Yesterday, my colleague Rick discussed the planned mass Koran burning by a church in Florida. I read his piece — and the comments with a great deal of interest; I’d been kicking around my own take on that, along with another idea I’d tried to enact (albeit in a lackluster manner).
I’m not going to say that Rick is wrong, but I am going to say that I come at the question from an entirely different angle — and have my own opinions. (Big surprise there.)
Rick’s piece is shaped by his perspective as a mature, thoughtful Christian. My perspective is none of those.
In many ways, I am a child of the Iranian Hostage Crisis. It was the first world event that really caught my attention (I was barely 12 when it started). And so much of my childhood memories dealing with politics revolve around seeing American flags being burned around the world. It seems that there can’t be any kind of protest against the US anywhere that doesn’t feature Old Glory going up in smoke.
In my head, I actually get a bit of a kick out of seeing the US flag being burned. When done domestically, it’s an affirmation of the principles for which it stands — the right to express oneself freely, even to the point of desecrating and destroying the very symbol of those principles. When done abroad, it reminds me that we’re a hell of a lot more mature than most of the world, who apparently believes in some kind of voodoo proxy magic and thinks that burning a flag will somehow transmute into some evil being visited on us.
But in my gut, I still get angered. It still rouses a visceral reaction in me, a resentment and hostility towards those who express such fury at the symbol of my nation.
But back to the planned Koran desecration.
A few weeks ago, I got the bright idea of carrying out a bit of that on my own. I intended to take a series of pictures of a Koran swaddled in bacon. Delicious, delightful, divine proof that God loves gentiles too bacon. And I’d post them here to show that the glorious power of bacon can overcome all things.
Alas, I didn’t find a Koran at my local discount bookstore, and I didn’t feel like paying full retail price for one. I still might, but talking about it here kind of puts a damper on the actual execution.
The real point of my little act of desecration would be to assert my right — as an individual — to do so. To declare that I, as an American, can do quite a few things that the government might not approve of, that the rest of the world might not approve of, but I can do in utter defiance of their sentiments.
I do not speak for the United States. Neither does that church in Florida. I speak for myself, and they speak for themselves. The government has absolutely no business in trying to prevent either of us from committing blasphemy against Islam if we so choose.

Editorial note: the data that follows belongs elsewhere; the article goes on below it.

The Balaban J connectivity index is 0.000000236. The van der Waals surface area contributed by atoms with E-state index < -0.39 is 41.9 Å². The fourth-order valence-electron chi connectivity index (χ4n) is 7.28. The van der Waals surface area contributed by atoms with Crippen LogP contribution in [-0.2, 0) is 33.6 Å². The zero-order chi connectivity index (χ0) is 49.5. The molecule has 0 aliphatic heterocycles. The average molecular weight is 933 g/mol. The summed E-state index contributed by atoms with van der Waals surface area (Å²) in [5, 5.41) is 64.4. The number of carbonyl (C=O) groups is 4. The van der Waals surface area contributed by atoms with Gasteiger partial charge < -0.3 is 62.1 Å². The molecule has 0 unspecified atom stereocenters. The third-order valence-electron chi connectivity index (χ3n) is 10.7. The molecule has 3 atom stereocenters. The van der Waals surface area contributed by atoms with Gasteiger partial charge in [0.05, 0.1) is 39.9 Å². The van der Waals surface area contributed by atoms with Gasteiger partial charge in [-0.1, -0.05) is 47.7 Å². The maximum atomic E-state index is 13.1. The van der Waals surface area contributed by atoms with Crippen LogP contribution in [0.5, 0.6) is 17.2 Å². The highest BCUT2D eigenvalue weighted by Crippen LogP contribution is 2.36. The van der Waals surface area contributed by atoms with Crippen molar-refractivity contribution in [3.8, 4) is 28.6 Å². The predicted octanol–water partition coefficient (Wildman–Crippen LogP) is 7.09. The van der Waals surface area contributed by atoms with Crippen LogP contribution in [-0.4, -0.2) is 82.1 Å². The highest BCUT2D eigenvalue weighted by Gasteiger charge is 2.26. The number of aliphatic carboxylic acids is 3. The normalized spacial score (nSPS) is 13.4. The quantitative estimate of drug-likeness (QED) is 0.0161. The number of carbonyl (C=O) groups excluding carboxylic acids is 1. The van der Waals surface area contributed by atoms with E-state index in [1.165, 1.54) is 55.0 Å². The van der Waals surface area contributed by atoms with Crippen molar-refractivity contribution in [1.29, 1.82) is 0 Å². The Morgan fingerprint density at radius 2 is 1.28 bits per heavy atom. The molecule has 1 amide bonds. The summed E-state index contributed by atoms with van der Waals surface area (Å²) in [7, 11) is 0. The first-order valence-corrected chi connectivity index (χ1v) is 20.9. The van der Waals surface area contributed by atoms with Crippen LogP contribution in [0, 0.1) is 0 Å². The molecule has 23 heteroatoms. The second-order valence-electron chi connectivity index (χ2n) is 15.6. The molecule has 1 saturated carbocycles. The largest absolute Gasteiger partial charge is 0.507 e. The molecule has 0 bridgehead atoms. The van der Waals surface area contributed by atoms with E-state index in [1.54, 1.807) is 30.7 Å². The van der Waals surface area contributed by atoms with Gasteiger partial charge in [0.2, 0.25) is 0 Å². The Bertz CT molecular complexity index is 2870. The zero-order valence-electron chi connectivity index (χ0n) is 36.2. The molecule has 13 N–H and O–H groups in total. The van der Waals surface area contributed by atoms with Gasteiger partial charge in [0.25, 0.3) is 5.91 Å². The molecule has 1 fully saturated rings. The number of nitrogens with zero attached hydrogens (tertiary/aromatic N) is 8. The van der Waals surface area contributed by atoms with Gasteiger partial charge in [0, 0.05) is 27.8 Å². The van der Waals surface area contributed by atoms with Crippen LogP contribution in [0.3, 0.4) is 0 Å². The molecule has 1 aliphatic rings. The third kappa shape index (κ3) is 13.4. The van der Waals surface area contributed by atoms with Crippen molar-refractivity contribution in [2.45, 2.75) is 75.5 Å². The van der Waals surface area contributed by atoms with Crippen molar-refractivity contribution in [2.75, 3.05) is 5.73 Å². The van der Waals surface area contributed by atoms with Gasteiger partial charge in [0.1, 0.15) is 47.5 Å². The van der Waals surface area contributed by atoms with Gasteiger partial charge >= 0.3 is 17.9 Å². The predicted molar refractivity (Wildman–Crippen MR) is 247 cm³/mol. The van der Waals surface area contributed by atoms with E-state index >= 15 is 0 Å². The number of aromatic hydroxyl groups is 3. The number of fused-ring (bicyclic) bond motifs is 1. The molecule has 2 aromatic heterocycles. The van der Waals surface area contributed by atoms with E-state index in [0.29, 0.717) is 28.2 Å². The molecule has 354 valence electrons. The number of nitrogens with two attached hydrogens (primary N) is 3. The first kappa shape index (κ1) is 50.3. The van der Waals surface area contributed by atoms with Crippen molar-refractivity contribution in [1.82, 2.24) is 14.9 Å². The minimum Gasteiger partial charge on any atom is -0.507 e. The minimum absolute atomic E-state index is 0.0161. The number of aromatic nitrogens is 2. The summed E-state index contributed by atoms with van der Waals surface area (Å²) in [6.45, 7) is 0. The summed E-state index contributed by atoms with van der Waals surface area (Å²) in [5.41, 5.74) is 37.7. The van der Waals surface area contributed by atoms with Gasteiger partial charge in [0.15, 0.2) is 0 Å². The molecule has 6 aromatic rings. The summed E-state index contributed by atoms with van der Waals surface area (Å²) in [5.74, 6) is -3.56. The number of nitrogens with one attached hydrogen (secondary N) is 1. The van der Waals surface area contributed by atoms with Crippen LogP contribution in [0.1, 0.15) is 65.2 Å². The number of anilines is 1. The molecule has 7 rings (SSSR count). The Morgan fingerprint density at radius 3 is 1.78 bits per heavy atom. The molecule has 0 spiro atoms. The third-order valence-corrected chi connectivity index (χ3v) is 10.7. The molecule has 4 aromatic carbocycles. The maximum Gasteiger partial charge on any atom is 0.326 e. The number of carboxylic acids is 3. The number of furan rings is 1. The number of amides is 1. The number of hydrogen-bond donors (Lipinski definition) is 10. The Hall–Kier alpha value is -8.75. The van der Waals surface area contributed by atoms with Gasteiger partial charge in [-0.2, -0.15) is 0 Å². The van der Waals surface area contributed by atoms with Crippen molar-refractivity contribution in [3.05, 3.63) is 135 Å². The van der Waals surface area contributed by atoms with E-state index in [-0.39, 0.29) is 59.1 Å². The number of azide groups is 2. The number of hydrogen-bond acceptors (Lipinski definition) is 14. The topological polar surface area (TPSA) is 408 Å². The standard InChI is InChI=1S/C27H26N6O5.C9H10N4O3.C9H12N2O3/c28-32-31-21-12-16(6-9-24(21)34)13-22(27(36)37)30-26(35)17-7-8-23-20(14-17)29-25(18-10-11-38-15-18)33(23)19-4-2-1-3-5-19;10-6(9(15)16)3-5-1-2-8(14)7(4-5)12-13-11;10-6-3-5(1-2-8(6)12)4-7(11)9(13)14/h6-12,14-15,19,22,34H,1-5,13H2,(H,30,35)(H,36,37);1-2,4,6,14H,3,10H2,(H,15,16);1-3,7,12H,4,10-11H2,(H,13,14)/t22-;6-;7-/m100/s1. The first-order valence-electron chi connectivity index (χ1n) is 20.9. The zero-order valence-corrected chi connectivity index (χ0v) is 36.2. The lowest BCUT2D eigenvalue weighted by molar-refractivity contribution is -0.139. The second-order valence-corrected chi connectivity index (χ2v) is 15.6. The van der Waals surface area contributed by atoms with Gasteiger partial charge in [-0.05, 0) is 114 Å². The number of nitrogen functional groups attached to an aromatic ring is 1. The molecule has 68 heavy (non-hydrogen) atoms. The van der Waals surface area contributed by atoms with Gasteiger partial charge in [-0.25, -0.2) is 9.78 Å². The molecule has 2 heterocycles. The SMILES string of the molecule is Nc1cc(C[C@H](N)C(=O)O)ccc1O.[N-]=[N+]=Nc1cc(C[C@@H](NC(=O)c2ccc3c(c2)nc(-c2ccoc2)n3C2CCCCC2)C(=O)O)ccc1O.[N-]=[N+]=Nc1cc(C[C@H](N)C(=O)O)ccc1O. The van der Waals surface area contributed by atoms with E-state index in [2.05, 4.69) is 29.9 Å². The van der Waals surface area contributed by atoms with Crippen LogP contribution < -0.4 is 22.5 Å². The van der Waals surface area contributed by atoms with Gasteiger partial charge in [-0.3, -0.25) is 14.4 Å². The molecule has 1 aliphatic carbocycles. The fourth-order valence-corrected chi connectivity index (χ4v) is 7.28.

That the entire United States would be blamed for those actions is utterly unreasonable. And that is absolutely no great surprise — at its core, most of Islam is unreasonable. They simply don’t grasp some of the fundamental truths about America.
There’s a cliche’ that “they hate us because of our freedoms.” That’s pretty simplistic, but it’s accurate. They are incapable of grasping the full meaning of our freedoms. They are incapable of grasping that we, as individuals, can do things that our government might not approve of, but can’t do a damned thing about it. They are incapable of grasping that our government has absolutely nothing to say or do on matters of faith. They are incapable of grasping that our government has no business whatsoever enforcing Islamic — or any other religious — dictates.
So if some church wants to burn a Koran, or I want to swaddle a Koran in a snug little cozy of wonderful, blessed, crispy, mighty bacon and post pictures of it online, so be it.
I have a tremendous amount of respect for General
Betray-Us Petraeus. (And unlike President Obama and so many of his supporters, that’s not a new development.) But his comment on the whole story seems to be “don’t poke the crazy people with sticks, because they might do something crazy.”
Looking at it pragmatically, I have to wonder: how the hell could the crazies hate us more? What more can they do to express their heightened rage?
And most importantly, do those considerations outweigh our interests in exercising our Constitutional rights?
This whole story provides a great contrast with the
Ground Zero Mosque “Muslim Community Center and mosque just coincidentally around the corner from Ground Zero, where debris from one airliner landed, scheduled for groundbreaking on September 11, 2011” controversy. Those of us who don’t like it are accused of trying to suppress the builders’ Constitutional rights to build it.
That’s bullshit, of course. Hardly anyone speaking out against it are calling for the government to intervene and stop it.
But those who are trying to stop the Koran burning — aren’t they doing the same thing? And by getting General Petraeus involved — isn’t that getting the government involved in the matter?
Nope, that’s difference. That’s simply the government demonstrating tolerance by being intolerant of those they deem intolerant. And that’s a fundamental plank of modern liberalism.
In the meantime… anyone know where I can get a Koran cheap?